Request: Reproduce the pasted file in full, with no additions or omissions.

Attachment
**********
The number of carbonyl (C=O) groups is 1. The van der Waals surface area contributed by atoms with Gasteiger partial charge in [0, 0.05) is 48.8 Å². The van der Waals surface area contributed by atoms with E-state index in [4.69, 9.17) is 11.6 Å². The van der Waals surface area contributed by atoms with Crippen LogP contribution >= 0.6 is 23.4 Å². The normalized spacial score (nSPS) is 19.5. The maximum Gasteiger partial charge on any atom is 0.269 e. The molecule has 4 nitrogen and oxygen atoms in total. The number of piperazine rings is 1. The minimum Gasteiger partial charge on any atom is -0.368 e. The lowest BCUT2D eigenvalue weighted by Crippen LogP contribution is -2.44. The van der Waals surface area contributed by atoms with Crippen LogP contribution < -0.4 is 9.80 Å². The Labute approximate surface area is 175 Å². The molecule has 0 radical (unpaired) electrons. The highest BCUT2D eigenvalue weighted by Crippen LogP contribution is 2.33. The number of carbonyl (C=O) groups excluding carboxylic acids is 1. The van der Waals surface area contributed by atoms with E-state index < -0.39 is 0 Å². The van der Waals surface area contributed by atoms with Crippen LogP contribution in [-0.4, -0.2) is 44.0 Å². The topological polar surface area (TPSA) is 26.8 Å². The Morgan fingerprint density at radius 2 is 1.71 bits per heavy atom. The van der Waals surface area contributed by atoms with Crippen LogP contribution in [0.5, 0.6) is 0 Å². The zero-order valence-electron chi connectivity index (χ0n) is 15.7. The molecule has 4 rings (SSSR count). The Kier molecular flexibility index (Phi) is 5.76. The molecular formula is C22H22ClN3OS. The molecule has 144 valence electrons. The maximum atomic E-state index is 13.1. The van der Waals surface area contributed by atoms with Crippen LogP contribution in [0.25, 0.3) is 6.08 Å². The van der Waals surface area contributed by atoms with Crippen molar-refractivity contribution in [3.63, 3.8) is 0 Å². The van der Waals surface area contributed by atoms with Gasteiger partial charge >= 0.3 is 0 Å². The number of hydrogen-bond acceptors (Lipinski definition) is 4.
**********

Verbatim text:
The number of carbonyl (C=O) groups is 1. The van der Waals surface area contributed by atoms with Gasteiger partial charge in [0, 0.05) is 48.8 Å². The van der Waals surface area contributed by atoms with E-state index in [4.69, 9.17) is 11.6 Å². The van der Waals surface area contributed by atoms with Crippen LogP contribution >= 0.6 is 23.4 Å². The normalized spacial score (nSPS) is 19.5. The maximum Gasteiger partial charge on any atom is 0.269 e. The molecule has 4 nitrogen and oxygen atoms in total. The number of piperazine rings is 1. The minimum Gasteiger partial charge on any atom is -0.368 e. The lowest BCUT2D eigenvalue weighted by Crippen LogP contribution is -2.44. The van der Waals surface area contributed by atoms with Crippen LogP contribution < -0.4 is 9.80 Å². The Labute approximate surface area is 175 Å². The molecule has 0 radical (unpaired) electrons. The highest BCUT2D eigenvalue weighted by Crippen LogP contribution is 2.33. The number of carbonyl (C=O) groups excluding carboxylic acids is 1. The van der Waals surface area contributed by atoms with E-state index < -0.39 is 0 Å². The van der Waals surface area contributed by atoms with Crippen LogP contribution in [-0.4, -0.2) is 44.0 Å². The topological polar surface area (TPSA) is 26.8 Å². The Morgan fingerprint density at radius 2 is 1.71 bits per heavy atom. The van der Waals surface area contributed by atoms with Crippen LogP contribution in [0.5, 0.6) is 0 Å². The zero-order valence-electron chi connectivity index (χ0n) is 15.7. The molecule has 4 rings (SSSR count). The Kier molecular flexibility index (Phi) is 5.76. The molecular formula is C22H22ClN3OS. The molecule has 144 valence electrons. The maximum atomic E-state index is 13.1. The van der Waals surface area contributed by atoms with Crippen LogP contribution in [0.25, 0.3) is 6.08 Å². The van der Waals surface area contributed by atoms with Crippen molar-refractivity contribution in [3.63, 3.8) is 0 Å². The van der Waals surface area contributed by atoms with Gasteiger partial charge >= 0.3 is 0 Å². The number of hydrogen-bond acceptors (Lipinski definition) is 4.